Staff understood that a majority of the Board desired the limitations of 88,500 and 72,000 as footprints for the two largest buildings.  As a result, staff believes that the change would not be acceptable to the Board given previous concerns for the size of the building footprints and limitations on some previous big box buildings (70,000 square feet in Albemarle Place).


  1. Proffer 4.2 -- Addition of a proffer for biofilters for 20% of the required parking lot landscaping of the commercial areas. 


Staff asked for a greater commitment to erosion and sediment control because of problems experienced at Hollymead Town Center.  The applicant responded by proffering to provide biofilters in 20% of the parking lot landscaping.   Since landscaping is required for 5% of the parking lot, biofilters would be provided in 1% of the parking lot.  While this proffer is beneficial, it doesn’t offer a great deal because biofilters would typically be required for more than 1% of the parking lot area.


  1. Proffer 4.3 -- Addition of a proffer for “additional appropriate erosion and sediment control measures that exceed State and Local minimum standards”. 


Staff believes that this proffer is legitimate and beneficial, but notes there is ambiguity in the ability of the County’s Program Authority to administer erosion and sediment control requirements.  The proffer allows the Department of Conservation and Recreation to review and advise in circumstances of disagreement on the extent erosion and sediment control measures.  Staff would like to be clear that it interprets the proffer to mean that the Department of

Conservation and Recreation advises, but does not make decisions on the extent of the proffer language to provide additional erosion and sediment control measures that exceed State and Local minimum standards, to the “maximum extent practicable”. 


  1. Proffer 4.4 -- Addition of a proffer that the applicant will contact the County for a list of areas inside the County that would be good candidates for off-site mitigation as an exchange for the U.S. Army Corps of Engineers’ permission to pipe a portion of Flat Branch Creek through the property.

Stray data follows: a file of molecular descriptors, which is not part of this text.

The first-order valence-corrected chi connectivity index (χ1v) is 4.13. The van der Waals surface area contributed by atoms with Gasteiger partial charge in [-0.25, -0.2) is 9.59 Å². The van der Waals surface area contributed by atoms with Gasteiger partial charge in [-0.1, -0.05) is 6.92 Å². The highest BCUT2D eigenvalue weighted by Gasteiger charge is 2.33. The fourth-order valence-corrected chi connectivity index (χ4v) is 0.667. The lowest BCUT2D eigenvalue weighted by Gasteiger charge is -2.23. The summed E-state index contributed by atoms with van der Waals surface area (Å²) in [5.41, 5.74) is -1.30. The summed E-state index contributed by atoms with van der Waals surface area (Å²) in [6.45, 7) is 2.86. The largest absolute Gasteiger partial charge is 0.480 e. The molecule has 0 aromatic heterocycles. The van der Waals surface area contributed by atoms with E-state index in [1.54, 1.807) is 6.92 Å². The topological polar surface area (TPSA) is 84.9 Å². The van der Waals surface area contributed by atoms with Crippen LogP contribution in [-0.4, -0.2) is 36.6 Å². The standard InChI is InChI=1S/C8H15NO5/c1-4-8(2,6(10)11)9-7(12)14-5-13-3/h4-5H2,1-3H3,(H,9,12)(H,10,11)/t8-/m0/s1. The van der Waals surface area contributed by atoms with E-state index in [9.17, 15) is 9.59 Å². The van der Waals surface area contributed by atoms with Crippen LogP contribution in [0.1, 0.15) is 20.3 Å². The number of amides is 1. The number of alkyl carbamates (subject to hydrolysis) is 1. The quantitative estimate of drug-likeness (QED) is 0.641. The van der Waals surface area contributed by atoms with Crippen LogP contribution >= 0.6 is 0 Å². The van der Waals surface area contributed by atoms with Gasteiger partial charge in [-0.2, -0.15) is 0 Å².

Staff supports this proffer although the offer ultimately may have no effect on the U.S. Army Corps of Engineers’ permits nor cause the Corps to allow for mitigation within Albemarle County.  Nonetheless, staff believes it is advantageous to have the wording in the proffer.


  1. Proffer 5.3.1. (a) (1) (iv) -- Addition of a proffer to allow sufficient shoulder width for construction activities for Rt. 29 north between Proffit Road and Northwest Passage.


Although staff appreciates the offer, this proffer simply recognizes a VDOT traffic management technique rather than makes any commitment to needed future roads. 


  1. Proffer 5.3.1. (a) (2) (ii) --  Addition of a proffer for $200,000 for future construction of a roundabout at Leake Road and Proffit Road if VDOT does not require construction of the roundabout as part of North Pointe Blvd.


Staff believes that the need for the roundabout is generated by the development and that it should be constructed as part of the intersection improvements to Leake and Proffit.  At present, the applicant has not provided staff any basis for determining if $200,000 will actually cover the cost of a roundabout, if or when the Proffit Road improvements will happen or how the County would administer the proffer. Additionally, staff notes the timeframe assumes VDOT funds Proffit Road improvements, which remains uncertain.  Next, this puts the County, rather than the applicant, at risk for cost overruns.   Finally, if Proffit Road construction does take place within the required timeframe, staff will have no way of determining how much the roundabout actually cost because it will be a small part of the entire project rather than a separate project.  That would prevent staff from quantifying a required reimbursement with this proffer.   As a result, staff does not believe this proffer is adequate and also believes it cannot be administered. 


  1. Proffer 5.3.1. (a) (2) (iv) -- Addition of a proffer for $67,500 for VDOT to construct an additional through-lane eastbound on Proffit Road in conjunction with the Proffit Road improvements.


Staff does not support accepting this proffer because staff does not know if $67,500 is a reasonable amount to cover the cost of lane construction.  At present, the applicant has not provided staff any basis for determining if $67,500 will actually cover the cost of the lane, if or when the Proffit Road improvements will happen or how the County would administer the proffer. Additionally, staff notes the timeframe assumes VDOT funds Proffit Road improvements, which remains uncertain.  Next, this puts the County at risk, rather than the applicant for cost overruns.   Finally, if Proffit Road construction does take place within the required timeframe, staff will have no way of determining how much the roundabout actually cost because it will be a small part of the entire project rather than a separate project.  That would prevent staff from quantifying a required reimbursement with this proffer.   As a result, staff does not believe this proffer is adequate and also believes it cannot be administered.